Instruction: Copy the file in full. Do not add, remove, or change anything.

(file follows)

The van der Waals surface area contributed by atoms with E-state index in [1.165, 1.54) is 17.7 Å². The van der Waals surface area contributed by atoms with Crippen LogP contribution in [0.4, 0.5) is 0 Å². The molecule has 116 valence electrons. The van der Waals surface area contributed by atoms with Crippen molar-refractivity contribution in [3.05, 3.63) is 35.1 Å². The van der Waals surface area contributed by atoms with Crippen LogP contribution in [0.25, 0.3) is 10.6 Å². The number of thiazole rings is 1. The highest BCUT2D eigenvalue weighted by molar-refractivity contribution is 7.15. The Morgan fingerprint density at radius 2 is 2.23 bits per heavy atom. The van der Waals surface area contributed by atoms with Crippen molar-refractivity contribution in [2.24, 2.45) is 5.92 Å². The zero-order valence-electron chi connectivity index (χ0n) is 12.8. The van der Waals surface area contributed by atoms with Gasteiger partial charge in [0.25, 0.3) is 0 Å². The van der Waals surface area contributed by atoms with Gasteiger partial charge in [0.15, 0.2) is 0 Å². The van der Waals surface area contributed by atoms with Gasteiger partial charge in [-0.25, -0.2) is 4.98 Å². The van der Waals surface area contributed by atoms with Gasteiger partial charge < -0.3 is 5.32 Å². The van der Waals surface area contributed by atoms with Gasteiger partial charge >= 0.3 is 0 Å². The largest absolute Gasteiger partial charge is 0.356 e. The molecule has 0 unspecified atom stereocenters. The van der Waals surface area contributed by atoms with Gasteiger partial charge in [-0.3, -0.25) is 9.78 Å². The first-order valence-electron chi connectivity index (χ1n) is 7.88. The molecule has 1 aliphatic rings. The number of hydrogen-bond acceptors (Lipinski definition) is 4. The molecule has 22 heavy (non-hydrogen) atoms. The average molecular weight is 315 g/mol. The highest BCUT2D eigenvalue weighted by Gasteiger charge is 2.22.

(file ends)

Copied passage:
The van der Waals surface area contributed by atoms with E-state index in [1.165, 1.54) is 17.7 Å². The van der Waals surface area contributed by atoms with Crippen LogP contribution in [0.4, 0.5) is 0 Å². The molecule has 116 valence electrons. The van der Waals surface area contributed by atoms with Crippen molar-refractivity contribution in [3.05, 3.63) is 35.1 Å². The van der Waals surface area contributed by atoms with Crippen LogP contribution in [0.25, 0.3) is 10.6 Å². The number of thiazole rings is 1. The highest BCUT2D eigenvalue weighted by molar-refractivity contribution is 7.15. The Morgan fingerprint density at radius 2 is 2.23 bits per heavy atom. The van der Waals surface area contributed by atoms with Crippen molar-refractivity contribution in [2.24, 2.45) is 5.92 Å². The zero-order valence-electron chi connectivity index (χ0n) is 12.8. The van der Waals surface area contributed by atoms with Gasteiger partial charge in [0.25, 0.3) is 0 Å². The van der Waals surface area contributed by atoms with Gasteiger partial charge in [0.15, 0.2) is 0 Å². The van der Waals surface area contributed by atoms with Gasteiger partial charge in [-0.25, -0.2) is 4.98 Å². The van der Waals surface area contributed by atoms with Gasteiger partial charge < -0.3 is 5.32 Å². The van der Waals surface area contributed by atoms with Gasteiger partial charge >= 0.3 is 0 Å². The largest absolute Gasteiger partial charge is 0.356 e. The molecule has 0 unspecified atom stereocenters. The van der Waals surface area contributed by atoms with Gasteiger partial charge in [-0.3, -0.25) is 9.78 Å². The first-order valence-electron chi connectivity index (χ1n) is 7.88. The molecule has 1 aliphatic rings. The number of hydrogen-bond acceptors (Lipinski definition) is 4. The molecule has 22 heavy (non-hydrogen) atoms. The average molecular weight is 315 g/mol. The highest BCUT2D eigenvalue weighted by Gasteiger charge is 2.22.